Battle of the Somme Centenary Commemorated in New York

Consul General of Ireland in New York Barbara Jones commemorates the 100th anniversary of the first day of the Battle of the Somme in New York. Photo by James Higgins.
Consul General of Ireland in New York Barbara Jones commemorates the 100th anniversary of the first day of the Battle of the Somme in New York. Photo by James Higgins.

By Patricia Harty, Editor-in-Chief
July 1, 2016

The 100th anniversary of the first day of the Battle of the Somme, the bloodiest battle on the Western Front of WWI, is commemorated in New York. 

The Irish Consulate in New York held a commemoration on the Plaza of 345 Park Avenue on this morning, Friday July 1, in remembrance of the first day of the Battle of the Somme which began 100 years ago today.  Consul General Barbara Jones laid a wreath underneath the Irish Tricolor and spoke movingly of the more than 3,5000 soldiers from the island of Ireland who died during the course of the battle, and the thousands more who were wounded or “disappeared.”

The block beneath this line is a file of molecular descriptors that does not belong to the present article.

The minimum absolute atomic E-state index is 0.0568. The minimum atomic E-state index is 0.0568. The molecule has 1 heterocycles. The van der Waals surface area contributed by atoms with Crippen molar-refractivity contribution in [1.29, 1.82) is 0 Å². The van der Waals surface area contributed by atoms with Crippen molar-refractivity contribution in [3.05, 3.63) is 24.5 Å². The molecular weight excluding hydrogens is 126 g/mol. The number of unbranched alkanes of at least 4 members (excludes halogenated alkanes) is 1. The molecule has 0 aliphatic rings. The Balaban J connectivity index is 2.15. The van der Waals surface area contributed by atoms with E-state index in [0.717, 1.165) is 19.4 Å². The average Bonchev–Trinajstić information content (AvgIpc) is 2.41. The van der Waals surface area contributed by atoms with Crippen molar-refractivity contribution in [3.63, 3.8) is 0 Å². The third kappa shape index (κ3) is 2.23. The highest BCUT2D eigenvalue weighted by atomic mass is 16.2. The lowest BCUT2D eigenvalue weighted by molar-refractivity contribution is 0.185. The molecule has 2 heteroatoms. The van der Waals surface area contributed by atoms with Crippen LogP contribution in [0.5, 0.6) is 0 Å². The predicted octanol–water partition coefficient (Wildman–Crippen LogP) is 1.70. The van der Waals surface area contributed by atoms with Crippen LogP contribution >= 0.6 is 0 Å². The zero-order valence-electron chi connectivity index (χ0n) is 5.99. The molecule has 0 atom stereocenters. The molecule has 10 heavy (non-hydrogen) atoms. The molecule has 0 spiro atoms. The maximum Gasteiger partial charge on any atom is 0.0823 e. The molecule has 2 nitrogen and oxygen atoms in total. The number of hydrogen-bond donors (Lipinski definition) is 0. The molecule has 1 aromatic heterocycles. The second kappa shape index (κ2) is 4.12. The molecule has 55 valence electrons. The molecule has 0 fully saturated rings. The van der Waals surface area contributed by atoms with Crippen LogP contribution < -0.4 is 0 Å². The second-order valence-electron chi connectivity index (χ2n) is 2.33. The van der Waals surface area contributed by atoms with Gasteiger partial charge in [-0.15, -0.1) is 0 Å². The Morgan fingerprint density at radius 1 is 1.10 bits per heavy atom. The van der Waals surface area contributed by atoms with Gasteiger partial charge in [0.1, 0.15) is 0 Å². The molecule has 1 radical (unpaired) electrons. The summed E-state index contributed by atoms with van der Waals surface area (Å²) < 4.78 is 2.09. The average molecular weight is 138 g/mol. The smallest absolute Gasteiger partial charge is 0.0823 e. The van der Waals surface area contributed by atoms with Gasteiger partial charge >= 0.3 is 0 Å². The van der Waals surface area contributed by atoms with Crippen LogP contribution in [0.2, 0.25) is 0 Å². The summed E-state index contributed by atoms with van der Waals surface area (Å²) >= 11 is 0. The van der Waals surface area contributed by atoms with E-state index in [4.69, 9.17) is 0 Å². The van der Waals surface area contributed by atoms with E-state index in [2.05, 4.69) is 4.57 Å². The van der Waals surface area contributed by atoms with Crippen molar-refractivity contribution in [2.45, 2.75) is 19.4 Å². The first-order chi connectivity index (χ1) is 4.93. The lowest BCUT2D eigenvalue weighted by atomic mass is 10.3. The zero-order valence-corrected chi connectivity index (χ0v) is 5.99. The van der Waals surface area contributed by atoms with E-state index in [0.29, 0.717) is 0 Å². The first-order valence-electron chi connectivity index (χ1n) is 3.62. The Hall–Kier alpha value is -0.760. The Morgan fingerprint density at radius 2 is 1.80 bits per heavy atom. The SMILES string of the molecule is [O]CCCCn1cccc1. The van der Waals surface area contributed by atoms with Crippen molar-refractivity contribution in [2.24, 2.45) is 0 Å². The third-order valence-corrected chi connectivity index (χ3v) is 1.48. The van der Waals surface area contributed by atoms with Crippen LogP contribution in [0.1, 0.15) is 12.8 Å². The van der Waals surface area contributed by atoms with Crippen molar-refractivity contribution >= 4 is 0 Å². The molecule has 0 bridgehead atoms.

The Irish poet Paul Muldoon read The Dead Kings by Francis Ledwidge; Lisa Dwan read The War Graves by Michael Longley. The ceremony concluded with a haunting Irish lament played by Heather Blixer on the fiddle.

Paul Muldoon reads during the 100th commemoration of the Battle of the Somme in New York. Photo by James Higgins.

Paul Muldoon reads during the 100th commemoration of the Battle of the Somme in New York. Photo by James Higgins.

The Battle of the Somme, also known as the Somme Offensive, lasted for over four months before ending November 18, 1916 and was the single largest battle of the Western Front in WWI. It was also the most costly, with more than one million soldiers killed or wounded in action, making it one of the deadliest battles in human history. ♦

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